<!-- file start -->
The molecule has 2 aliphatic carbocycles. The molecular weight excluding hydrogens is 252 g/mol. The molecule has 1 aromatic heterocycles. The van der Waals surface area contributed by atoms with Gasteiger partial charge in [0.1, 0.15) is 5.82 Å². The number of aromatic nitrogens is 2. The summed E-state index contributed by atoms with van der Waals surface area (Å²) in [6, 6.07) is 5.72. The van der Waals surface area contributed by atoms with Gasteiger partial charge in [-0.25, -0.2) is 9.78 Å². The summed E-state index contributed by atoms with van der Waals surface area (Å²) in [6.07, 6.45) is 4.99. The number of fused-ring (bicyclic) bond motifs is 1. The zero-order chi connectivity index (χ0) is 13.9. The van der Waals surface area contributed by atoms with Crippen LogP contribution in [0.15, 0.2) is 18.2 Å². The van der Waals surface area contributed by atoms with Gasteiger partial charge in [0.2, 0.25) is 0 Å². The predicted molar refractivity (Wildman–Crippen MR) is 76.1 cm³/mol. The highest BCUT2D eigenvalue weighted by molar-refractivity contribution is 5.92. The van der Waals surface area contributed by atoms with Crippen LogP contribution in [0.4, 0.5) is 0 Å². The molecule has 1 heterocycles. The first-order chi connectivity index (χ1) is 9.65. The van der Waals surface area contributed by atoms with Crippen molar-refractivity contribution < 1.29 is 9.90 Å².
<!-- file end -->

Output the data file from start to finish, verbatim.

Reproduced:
The molecule has 2 aliphatic carbocycles. The molecular weight excluding hydrogens is 252 g/mol. The molecule has 1 aromatic heterocycles. The van der Waals surface area contributed by atoms with Gasteiger partial charge in [0.1, 0.15) is 5.82 Å². The number of aromatic nitrogens is 2. The summed E-state index contributed by atoms with van der Waals surface area (Å²) in [6, 6.07) is 5.72. The van der Waals surface area contributed by atoms with Gasteiger partial charge in [-0.25, -0.2) is 9.78 Å². The summed E-state index contributed by atoms with van der Waals surface area (Å²) in [6.07, 6.45) is 4.99. The number of fused-ring (bicyclic) bond motifs is 1. The zero-order chi connectivity index (χ0) is 13.9. The van der Waals surface area contributed by atoms with Crippen LogP contribution in [0.15, 0.2) is 18.2 Å². The van der Waals surface area contributed by atoms with Gasteiger partial charge in [0.2, 0.25) is 0 Å². The predicted molar refractivity (Wildman–Crippen MR) is 76.1 cm³/mol. The highest BCUT2D eigenvalue weighted by molar-refractivity contribution is 5.92. The van der Waals surface area contributed by atoms with Crippen LogP contribution in [0.4, 0.5) is 0 Å². The molecule has 1 heterocycles. The first-order chi connectivity index (χ1) is 9.65. The van der Waals surface area contributed by atoms with Crippen molar-refractivity contribution < 1.29 is 9.90 Å².